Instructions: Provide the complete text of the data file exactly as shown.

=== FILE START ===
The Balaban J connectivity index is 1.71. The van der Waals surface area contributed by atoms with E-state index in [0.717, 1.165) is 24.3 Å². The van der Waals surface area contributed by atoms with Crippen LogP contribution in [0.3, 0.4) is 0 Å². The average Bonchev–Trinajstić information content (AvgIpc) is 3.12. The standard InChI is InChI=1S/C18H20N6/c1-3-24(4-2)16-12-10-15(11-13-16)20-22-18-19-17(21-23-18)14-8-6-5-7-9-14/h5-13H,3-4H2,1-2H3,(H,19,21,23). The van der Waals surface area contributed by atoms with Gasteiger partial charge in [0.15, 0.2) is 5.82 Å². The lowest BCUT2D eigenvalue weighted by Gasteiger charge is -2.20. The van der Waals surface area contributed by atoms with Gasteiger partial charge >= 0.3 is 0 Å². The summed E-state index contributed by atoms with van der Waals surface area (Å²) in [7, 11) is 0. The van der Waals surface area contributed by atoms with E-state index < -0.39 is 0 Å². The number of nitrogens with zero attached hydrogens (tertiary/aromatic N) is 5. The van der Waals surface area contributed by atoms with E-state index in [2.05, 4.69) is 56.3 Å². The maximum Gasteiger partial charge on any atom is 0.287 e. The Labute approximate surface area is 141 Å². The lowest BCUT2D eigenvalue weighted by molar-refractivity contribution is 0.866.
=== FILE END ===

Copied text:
The Balaban J connectivity index is 1.71. The van der Waals surface area contributed by atoms with E-state index in [0.717, 1.165) is 24.3 Å². The van der Waals surface area contributed by atoms with Crippen LogP contribution in [0.3, 0.4) is 0 Å². The average Bonchev–Trinajstić information content (AvgIpc) is 3.12. The standard InChI is InChI=1S/C18H20N6/c1-3-24(4-2)16-12-10-15(11-13-16)20-22-18-19-17(21-23-18)14-8-6-5-7-9-14/h5-13H,3-4H2,1-2H3,(H,19,21,23). The van der Waals surface area contributed by atoms with Gasteiger partial charge in [0.15, 0.2) is 5.82 Å². The lowest BCUT2D eigenvalue weighted by Gasteiger charge is -2.20. The van der Waals surface area contributed by atoms with Gasteiger partial charge >= 0.3 is 0 Å². The summed E-state index contributed by atoms with van der Waals surface area (Å²) in [7, 11) is 0. The van der Waals surface area contributed by atoms with E-state index < -0.39 is 0 Å². The number of nitrogens with zero attached hydrogens (tertiary/aromatic N) is 5. The van der Waals surface area contributed by atoms with E-state index in [2.05, 4.69) is 56.3 Å². The maximum Gasteiger partial charge on any atom is 0.287 e. The Labute approximate surface area is 141 Å². The lowest BCUT2D eigenvalue weighted by molar-refractivity contribution is 0.866.